There is a 'hugely disproportionate' number of unvaccinated Covid patients in Irish hospitals, senior HSE officials have warned.
The head of the HSE's vaccination programme says "other factors" are often involved in the deaths of people who are fully vaccinated against Covid-19.
A further 1,456 cases of Covid-19 were confirmed by the Health Protection Surveillance Centre on Saturday afternoon. As of 8am Saturday, some 261 Covid-19 patients are hospitalised, of which 66 are in ICU, officials confirmed.
Almost a quarter of Covid deaths here since April were among fully vaccinated people, while 17% of ICU admissions over the same period were also fully vaccinated.
Damien McCallion, the head of the HSE's vaccination programme, says underlying conditions are also involved in many cases.
"In overall terms what we have seen is the vaccination programme does provide a high level of protection for people," said Mr McCallion.
While no vaccine is 100% effective, Mr McCallion said research has shown that where people are fully vaccinated it provides protection in relation to severe illness and against mortality.
This morning, HSE Chief Paul Reid said there are a hugely disproportionate number of unvaccinated patients in our hospitals.
Mr Reid encouraged people who have yet to get vaccinated to do so as soon as possible.
"It's never too late to be vaccinated and our commitment stands, to never leave anyone behind. It works," he said.
Walk-in vaccination clinics are open once again this weekend for adults and children over the age of 12.
Children aged between 12 and 15 years must be accompanied by a parent or guardian when attending a clinic.
Details of where and when the walk-in clinics are operating can be found here.
Mr McCallion also urged every person who is eligible to be vaccinated to inform themselves about the jab.
"We are encouraging children to come forward, to read the information with their parents in relation to the vaccine.
"Listen to the specialists and experts in vaccination. Use trusted sources for information.
"We are still seeing people coming forward in their 50s, 60s, 70s and even 80s."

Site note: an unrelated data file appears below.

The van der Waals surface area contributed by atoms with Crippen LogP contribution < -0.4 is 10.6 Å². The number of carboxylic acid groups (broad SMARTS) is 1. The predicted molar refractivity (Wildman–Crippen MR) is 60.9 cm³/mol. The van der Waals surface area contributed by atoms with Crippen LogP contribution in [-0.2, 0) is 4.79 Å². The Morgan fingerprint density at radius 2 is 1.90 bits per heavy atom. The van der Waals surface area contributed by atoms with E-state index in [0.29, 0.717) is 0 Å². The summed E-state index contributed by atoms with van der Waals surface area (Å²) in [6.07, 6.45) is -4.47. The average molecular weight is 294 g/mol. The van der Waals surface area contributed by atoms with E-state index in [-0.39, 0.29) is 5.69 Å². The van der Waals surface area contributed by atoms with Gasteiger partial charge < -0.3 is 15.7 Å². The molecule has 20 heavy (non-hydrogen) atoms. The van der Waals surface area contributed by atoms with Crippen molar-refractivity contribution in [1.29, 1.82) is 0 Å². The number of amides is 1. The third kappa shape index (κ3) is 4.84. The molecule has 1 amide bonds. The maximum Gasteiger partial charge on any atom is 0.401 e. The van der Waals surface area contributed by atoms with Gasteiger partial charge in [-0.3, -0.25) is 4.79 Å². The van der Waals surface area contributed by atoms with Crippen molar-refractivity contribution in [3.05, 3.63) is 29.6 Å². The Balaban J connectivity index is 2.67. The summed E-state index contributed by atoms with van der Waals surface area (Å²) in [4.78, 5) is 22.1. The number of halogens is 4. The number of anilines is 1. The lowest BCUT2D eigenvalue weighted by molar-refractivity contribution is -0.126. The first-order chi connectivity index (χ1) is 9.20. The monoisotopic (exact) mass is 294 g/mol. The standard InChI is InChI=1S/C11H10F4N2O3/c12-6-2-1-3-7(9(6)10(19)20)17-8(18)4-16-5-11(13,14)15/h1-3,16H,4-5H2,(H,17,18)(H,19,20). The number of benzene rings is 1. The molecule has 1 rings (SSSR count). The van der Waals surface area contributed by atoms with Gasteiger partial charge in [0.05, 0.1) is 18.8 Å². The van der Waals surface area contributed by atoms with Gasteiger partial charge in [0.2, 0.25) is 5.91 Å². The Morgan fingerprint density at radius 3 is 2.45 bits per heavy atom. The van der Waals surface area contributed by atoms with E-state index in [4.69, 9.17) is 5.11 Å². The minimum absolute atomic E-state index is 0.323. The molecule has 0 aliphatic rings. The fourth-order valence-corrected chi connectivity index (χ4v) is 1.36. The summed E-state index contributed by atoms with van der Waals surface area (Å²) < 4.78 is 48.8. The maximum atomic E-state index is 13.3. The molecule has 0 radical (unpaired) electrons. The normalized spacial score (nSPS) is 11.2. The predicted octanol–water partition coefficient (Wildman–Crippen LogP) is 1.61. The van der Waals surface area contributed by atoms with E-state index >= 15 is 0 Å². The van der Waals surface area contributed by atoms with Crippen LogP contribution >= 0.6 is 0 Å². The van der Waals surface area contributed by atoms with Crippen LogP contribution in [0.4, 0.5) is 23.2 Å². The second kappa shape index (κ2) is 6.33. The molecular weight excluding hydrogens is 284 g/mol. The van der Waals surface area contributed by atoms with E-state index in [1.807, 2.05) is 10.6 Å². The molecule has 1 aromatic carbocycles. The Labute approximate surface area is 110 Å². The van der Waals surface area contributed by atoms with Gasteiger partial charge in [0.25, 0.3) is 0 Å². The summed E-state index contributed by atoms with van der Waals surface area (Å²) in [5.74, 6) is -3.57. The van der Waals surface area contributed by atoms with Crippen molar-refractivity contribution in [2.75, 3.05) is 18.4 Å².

The HSE website offers information on both the benefits and risks so people will get a balanced view on the vaccines, Mr McCallion said.
Pop-up vaccination centres will open across many college campuses when students return this month, the Higher Education Minister has said.
Simon Harris said the initiative is to make it “as easy as possible” for students and staff to get vaccinated against Covid.
More than 83% of people between 16 and 29 have had their first dose and more than 78% are fully vaccinated, data shows.
Mr Harris tweeted: “Pleased to announce that my Department and I have worked with HSE and colleges to ensure pop-up vaccination centres will open across many college campuses this month.
“These pop-up vaccination centres will be in addition to the regular vaccination centres which already operate in some colleges for the general public and in addition to a plan to ensure vaccinations can be accessed through student GP services.
“Very grateful for the partnership between the department and the HSE and colleges.”
Some colleges are already home to vaccine centres while others will have pop-up vaccination clinics or will be able to avail of the vaccine from the student GP service.
In all, 22 colleges are set to benefit from these initiatives.
Meanwhile, air passengers who test positive for Covid-19 will no longer be subject to routine contact tracing.
Updated guidance from the HSE means it will only take place in future if recommended by health officials after a risk assessment.
This includes if there are more than 10 unrelated cases identified on a flight or if there is confirmation of a new variant of concern.